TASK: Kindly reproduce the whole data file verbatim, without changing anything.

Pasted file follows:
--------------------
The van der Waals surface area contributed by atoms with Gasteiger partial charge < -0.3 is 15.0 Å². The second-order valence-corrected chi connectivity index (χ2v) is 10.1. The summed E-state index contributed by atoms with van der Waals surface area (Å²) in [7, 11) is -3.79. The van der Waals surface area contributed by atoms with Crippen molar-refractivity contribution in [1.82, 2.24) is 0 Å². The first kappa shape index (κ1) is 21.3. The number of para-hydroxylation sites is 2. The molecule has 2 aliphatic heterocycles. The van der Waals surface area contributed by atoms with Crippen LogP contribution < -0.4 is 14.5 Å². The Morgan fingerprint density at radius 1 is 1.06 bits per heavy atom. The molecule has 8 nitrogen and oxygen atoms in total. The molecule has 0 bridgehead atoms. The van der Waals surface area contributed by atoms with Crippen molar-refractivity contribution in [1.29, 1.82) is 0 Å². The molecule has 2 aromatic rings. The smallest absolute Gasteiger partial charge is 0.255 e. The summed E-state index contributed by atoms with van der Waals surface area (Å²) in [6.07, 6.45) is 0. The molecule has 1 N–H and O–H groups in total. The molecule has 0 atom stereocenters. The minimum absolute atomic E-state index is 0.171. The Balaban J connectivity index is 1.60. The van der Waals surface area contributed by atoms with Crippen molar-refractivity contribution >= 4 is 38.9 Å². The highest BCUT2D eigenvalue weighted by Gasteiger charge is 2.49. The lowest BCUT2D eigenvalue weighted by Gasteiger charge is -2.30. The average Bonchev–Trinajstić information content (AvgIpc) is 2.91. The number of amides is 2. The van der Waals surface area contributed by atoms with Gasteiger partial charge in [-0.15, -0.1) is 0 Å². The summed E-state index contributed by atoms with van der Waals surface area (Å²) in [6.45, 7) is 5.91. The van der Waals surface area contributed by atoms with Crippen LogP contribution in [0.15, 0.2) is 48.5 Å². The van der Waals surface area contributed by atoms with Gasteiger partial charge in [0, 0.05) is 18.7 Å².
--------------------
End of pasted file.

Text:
The van der Waals surface area contributed by atoms with Gasteiger partial charge < -0.3 is 15.0 Å². The second-order valence-corrected chi connectivity index (χ2v) is 10.1. The summed E-state index contributed by atoms with van der Waals surface area (Å²) in [7, 11) is -3.79. The van der Waals surface area contributed by atoms with Crippen molar-refractivity contribution in [1.82, 2.24) is 0 Å². The first kappa shape index (κ1) is 21.3. The number of para-hydroxylation sites is 2. The molecule has 2 aliphatic heterocycles. The van der Waals surface area contributed by atoms with Crippen LogP contribution < -0.4 is 14.5 Å². The Morgan fingerprint density at radius 1 is 1.06 bits per heavy atom. The molecule has 8 nitrogen and oxygen atoms in total. The molecule has 0 bridgehead atoms. The van der Waals surface area contributed by atoms with Crippen molar-refractivity contribution in [1.29, 1.82) is 0 Å². The molecule has 2 aromatic rings. The smallest absolute Gasteiger partial charge is 0.255 e. The summed E-state index contributed by atoms with van der Waals surface area (Å²) in [6.07, 6.45) is 0. The molecule has 1 N–H and O–H groups in total. The molecule has 0 atom stereocenters. The minimum absolute atomic E-state index is 0.171. The Balaban J connectivity index is 1.60. The van der Waals surface area contributed by atoms with Crippen molar-refractivity contribution >= 4 is 38.9 Å². The highest BCUT2D eigenvalue weighted by Gasteiger charge is 2.49. The lowest BCUT2D eigenvalue weighted by Gasteiger charge is -2.30. The average Bonchev–Trinajstić information content (AvgIpc) is 2.91. The number of amides is 2. The van der Waals surface area contributed by atoms with Gasteiger partial charge in [-0.15, -0.1) is 0 Å². The summed E-state index contributed by atoms with van der Waals surface area (Å²) in [6.45, 7) is 5.91. The van der Waals surface area contributed by atoms with Crippen LogP contribution in [0.15, 0.2) is 48.5 Å². The van der Waals surface area contributed by atoms with Gasteiger partial charge in [0, 0.05) is 18.7 Å².